No, my alternative is to have a sane tax system which merges NI and income tax, so that no-one is conned, the marginal tax rates are transparent, there are no brain-dead cliff-edges like that introduced by Darling at £100K, and employment income is not singled out for massively higher tax than other forms of income.

    Admittedly getting there from where we are now is politically difficult. If only we had a Conservative government with a very large majority!
    I'd add treating inheritance as exactly what it is: income.

    I find it odd that we expect that money we work for should be taxed, and that which we do not should be tax free.
  • FrancisUrquhartFrancisUrquhart Posts: 28,908
    Alistair said:
    Perhaps they could take Crypto-Kitties instead?
  • HYUFDHYUFD Posts: 42,691

    HYUFD said:

    Gove predicts the next Tory leader will be either Damian Hinds or Gavin Williamson in that Times article, interesting
    He doesn't predict that.

    He said it could be between those two.
    Which would mean one of them would become leader
  • Richard_NabaviRichard_Nabavi Posts: 18,417

    HYUFD said:

    Gove predicts the next Tory leader will be either Damian Hinds or Gavin Williamson in that Times article, interesting
    He could be right
    I doubt it. Gavin Williamson has zero support in the party, and less than zero support in the House, and owes his career progression entirely to Theresa May, which (how shall I put this politely?) may not necessarily be entirely to his advantage in years to come.
  • Casino_RoyaleCasino_Royale Posts: 24,532
    Scott_P said:
    I can see why he grew the beard.
  • HYUFDHYUFD Posts: 42,691

    HYUFD said:

    Gove predicts the next Tory leader will be either Damian Hinds or Gavin Williamson in that Times article, interesting
    He could be right
    They are certainly now the best placed of the 'rising stars' having actually made it to the Cabinet
  • williamglennwilliamglenn Posts: 19,831

    HYUFD said:

    Gove predicts the next Tory leader will be either Damian Hinds or Gavin Williamson in that Times article, interesting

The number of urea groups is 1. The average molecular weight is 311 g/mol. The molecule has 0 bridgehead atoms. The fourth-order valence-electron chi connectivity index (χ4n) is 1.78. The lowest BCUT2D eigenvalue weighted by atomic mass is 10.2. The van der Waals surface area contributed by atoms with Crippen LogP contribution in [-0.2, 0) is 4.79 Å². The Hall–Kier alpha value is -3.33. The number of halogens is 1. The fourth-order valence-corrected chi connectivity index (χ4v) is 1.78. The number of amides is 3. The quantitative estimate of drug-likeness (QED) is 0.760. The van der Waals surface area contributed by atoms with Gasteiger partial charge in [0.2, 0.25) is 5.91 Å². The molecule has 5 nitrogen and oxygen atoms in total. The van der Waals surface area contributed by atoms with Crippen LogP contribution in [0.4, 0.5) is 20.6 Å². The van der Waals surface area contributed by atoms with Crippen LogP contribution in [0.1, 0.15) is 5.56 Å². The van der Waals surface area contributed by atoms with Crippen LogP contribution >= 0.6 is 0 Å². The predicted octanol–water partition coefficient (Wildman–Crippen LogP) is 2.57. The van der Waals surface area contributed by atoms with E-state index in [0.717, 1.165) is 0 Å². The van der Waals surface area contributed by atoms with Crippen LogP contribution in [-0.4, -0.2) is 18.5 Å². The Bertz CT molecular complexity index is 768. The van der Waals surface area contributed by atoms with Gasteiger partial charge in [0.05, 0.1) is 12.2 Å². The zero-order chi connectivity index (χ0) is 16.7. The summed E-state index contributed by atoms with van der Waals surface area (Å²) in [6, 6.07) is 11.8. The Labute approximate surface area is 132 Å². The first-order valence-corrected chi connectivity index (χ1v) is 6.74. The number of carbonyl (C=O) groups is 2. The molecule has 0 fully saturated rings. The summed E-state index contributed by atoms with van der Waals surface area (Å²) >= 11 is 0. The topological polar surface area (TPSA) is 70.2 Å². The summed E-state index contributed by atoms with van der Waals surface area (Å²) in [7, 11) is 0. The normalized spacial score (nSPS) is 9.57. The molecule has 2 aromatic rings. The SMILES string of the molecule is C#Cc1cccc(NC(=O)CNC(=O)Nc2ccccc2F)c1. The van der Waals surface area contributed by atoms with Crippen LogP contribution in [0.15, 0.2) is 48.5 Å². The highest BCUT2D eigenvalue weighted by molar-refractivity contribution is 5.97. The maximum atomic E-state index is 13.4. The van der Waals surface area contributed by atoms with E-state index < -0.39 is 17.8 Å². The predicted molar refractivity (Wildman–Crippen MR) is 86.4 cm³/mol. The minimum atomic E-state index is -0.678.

He doesn't predict that.

    He said it could be between those two.
    He might as well have said, "The two candidates whose chances I would particularly like to scupper are Gavin Williamson and Damian Hinds."
  • TheWhiteRabbitTheWhiteRabbit Posts: 7,595

    Alistair said:
    Perhaps they could take Crypto-Kitties instead?
    Perhaps they could form some sort of central "bank" prepared to issue paper currency entitling you to a bitcoin...
  • BenpointerBenpointer Posts: 3,721
    Ishmael_Z said:


    Also can I just say, as a relative newcomer to the joys of the the weekly shop, wtf is May on about with 'plastic-free aisles'? (top article)

    Has she ever written a shopping list and then tried to fulfill it? It's hard enough to find everything when all the stuff is (relatively) logically placed. Baked beans: with the canned veg or in the plastic-free aisle?

    Fox hunting, Grammar schools, Demential tax... and now plastic-free aisles - what a genius!
    ”a relative newcomer to the joys of the the weekly shop” ffs - have you only just started consuming food, or has Mrs pointer reviewed your definition of women's work?

    Do PM me if you need it explaining how the hoover works, because she'll have you doing that next.
    Haha! Yes fair cop - I can see it reads badly. But for many complicated reasons too tedious to bore you with here, in our agreed spilt of responsibilites shopping was always my wife's responsibility. Now I have retired I have more time (she has been retired these past 20 years!) so I have taken on some of the things she used to do, including all the cooking, and thus the food shopping.

    Still it's touching to know that between all your fox-hunting you still have time for a bit of hoovering and shopping! :smile:
  • HYUFDHYUFD Posts: 42,691
    rcs1000 said:

    Also why do we allow higher earners to pay 2% above the upper threshold whereas low to middle earners are paying 12%?

    You have to look at the actual real marginal tax rate (income tax + NI), which is 32% for 'basic rate' taxpayers and 42% for 'higher rate' tax payers. In addition there is the employer contribution (which is just a disguised form of income tax on employees), adding another substantial chunk. These are absurdly high marginal rates for modestly-paid employees, made worse by the the cliff-edge at £100K and the withdrawal of child benefit for parents at £50K.

    It is extraordinary that there isn't a massive popular rebellion against these absurdly high marginal rates. Only the Taxpayers Alliance and the IEA seem to have noticed them. Basically PAYE taxpayers are being conned - in their sweet naivety, they think they are being taxed at 20% or 40%.